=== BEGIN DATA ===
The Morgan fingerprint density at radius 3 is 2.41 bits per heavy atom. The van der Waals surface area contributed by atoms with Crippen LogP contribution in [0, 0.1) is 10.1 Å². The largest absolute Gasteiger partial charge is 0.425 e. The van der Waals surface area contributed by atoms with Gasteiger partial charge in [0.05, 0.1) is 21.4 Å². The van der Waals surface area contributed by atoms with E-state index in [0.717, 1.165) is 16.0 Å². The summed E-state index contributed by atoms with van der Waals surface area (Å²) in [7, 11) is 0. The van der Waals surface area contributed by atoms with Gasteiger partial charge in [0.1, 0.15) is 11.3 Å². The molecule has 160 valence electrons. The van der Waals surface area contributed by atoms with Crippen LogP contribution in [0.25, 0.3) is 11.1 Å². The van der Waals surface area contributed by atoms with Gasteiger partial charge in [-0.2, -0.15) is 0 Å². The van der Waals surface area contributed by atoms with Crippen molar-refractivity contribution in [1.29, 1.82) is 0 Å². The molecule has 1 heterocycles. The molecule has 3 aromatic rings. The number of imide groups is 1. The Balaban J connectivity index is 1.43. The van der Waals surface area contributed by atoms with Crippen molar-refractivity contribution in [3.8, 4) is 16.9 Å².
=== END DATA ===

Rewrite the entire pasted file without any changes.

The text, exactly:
The Morgan fingerprint density at radius 3 is 2.41 bits per heavy atom. The van der Waals surface area contributed by atoms with Crippen LogP contribution in [0, 0.1) is 10.1 Å². The largest absolute Gasteiger partial charge is 0.425 e. The van der Waals surface area contributed by atoms with Gasteiger partial charge in [0.05, 0.1) is 21.4 Å². The van der Waals surface area contributed by atoms with E-state index in [0.717, 1.165) is 16.0 Å². The summed E-state index contributed by atoms with van der Waals surface area (Å²) in [7, 11) is 0. The van der Waals surface area contributed by atoms with Gasteiger partial charge in [0.1, 0.15) is 11.3 Å². The molecule has 160 valence electrons. The van der Waals surface area contributed by atoms with Crippen LogP contribution in [0.25, 0.3) is 11.1 Å². The van der Waals surface area contributed by atoms with Gasteiger partial charge in [-0.2, -0.15) is 0 Å². The van der Waals surface area contributed by atoms with Crippen molar-refractivity contribution in [1.29, 1.82) is 0 Å². The molecule has 1 heterocycles. The molecule has 3 aromatic rings. The number of imide groups is 1. The Balaban J connectivity index is 1.43. The van der Waals surface area contributed by atoms with Crippen molar-refractivity contribution in [3.8, 4) is 16.9 Å².